Reporting Nonprofit Compensation on the Form 990 – Which Form Should Be Used?

by Linda M. Lampkin, Senior Nonprofit Compensation Specialist 3. May 2011 09:21

What nonprofits must disclose to the IRS about executive compensation depends on which version of the IRS Form 990 (the annual report required of most tax exempt organizations) must be filed. What's more, the form needed may have changed recently. 

Even the very smallest nonprofits must now file annually, even though it may involve a very short postcard. For the past few years, the IRS has changed the thresholds of financial activity that triggered filing the full Form 990 rather than the short form, called the Form 990-EZ, as the major revision in Form 990 was phased into use. As always, churches are given automatic tax exempt status and are not required to report to IRS annually.

What triggers the use of the more complex Form 990 versions and thus the more detailedcompensation reporting level of “annual gross receipts,” defined by the IRS as the total amounts the organization received from all sources during its annual accounting period, without subtracting any costs or expenses?

If a charity has a fiscal year that coincides with the calendar, then the May 15 deadline for filing is used. Returns are typically due on the fifteenth day of the fifth month after the end of the organization's fiscal year, but filing a Form 8868 before the due date gives an automatic three-month extension; an additional three-month extension may be requested on Form 8868 if the organization shows reasonable cause why the return cannot be filed by the extended due date.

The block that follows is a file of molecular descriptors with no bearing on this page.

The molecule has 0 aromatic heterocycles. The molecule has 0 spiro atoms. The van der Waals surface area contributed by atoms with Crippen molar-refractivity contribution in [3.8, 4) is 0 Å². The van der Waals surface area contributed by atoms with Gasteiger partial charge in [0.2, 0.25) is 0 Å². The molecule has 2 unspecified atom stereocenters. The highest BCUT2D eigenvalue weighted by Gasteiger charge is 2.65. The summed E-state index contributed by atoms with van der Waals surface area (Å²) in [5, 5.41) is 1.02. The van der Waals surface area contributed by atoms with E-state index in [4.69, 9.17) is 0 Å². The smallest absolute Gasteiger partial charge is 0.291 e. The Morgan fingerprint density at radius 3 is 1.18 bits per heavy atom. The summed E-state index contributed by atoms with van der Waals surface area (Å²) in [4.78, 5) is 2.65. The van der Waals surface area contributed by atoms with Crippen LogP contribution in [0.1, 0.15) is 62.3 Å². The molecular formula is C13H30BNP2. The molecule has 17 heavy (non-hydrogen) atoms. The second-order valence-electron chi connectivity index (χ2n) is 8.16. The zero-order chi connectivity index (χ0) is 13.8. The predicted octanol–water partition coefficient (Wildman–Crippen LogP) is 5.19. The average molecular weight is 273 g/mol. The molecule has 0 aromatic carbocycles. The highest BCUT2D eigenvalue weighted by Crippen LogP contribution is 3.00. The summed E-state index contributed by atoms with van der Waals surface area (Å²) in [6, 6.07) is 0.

Check out which form to file below – and remember reporting on executive compensation is different for each form!

2010 Tax Year and later                                                         

(Filed in 2011 and later)                           Form to File           Instructions

Gross receipts normally ? $50,000            990-N                    n/a              

(May also choose to file a full return)                                                                            

 

Gross receipts < $200,000, and                990-EZ                   Instructions

Total assets < $500,000                             or 990                            

 

Gross receipts ? $200,000, or                     990                        Instructions

Total assets ? $500,000                                                                      

 

Private foundation                                      990-PF                   Instructions

Some Must File Electronically

Almost all types of Forms 990 and Forms 8868 for the extension can be e-filed, but some organizations are required to e-file. These include the following organizations:

  • e-Postcard (Form 990-N) filers - Small tax-exempt organizations (those normally with annual gross receipts up to $50,000 for tax years ending on or after December 31, 2010).  Learn more and file at e-Postcard (Form 990-N).
  • Certain large tax-exempt organizations - Exempt organizations with $10 million or more in total assets if the organization files at least 250 returns in a calendar year, including income, excise, employment tax and information returns. Private foundations and non-exempt charitable trusts are required to file Forms 990-PF electronically regardless of their asset size if they file at least 250 returns annually.

All nonprofits can take advantage of the benefits of e-filing:

  • Identify errors before filing – Software shows location of errors in the return.
  • Faster acknowledgements – IRS sends acknowledgments within 24 hours. 
  • Built-in accuracy checks – Typical paper Form 990 returns have an average error rate of more than 25 percent, whereas e-filing software catches most errors before the return is submitted.

Check out www.efile990.org for more information.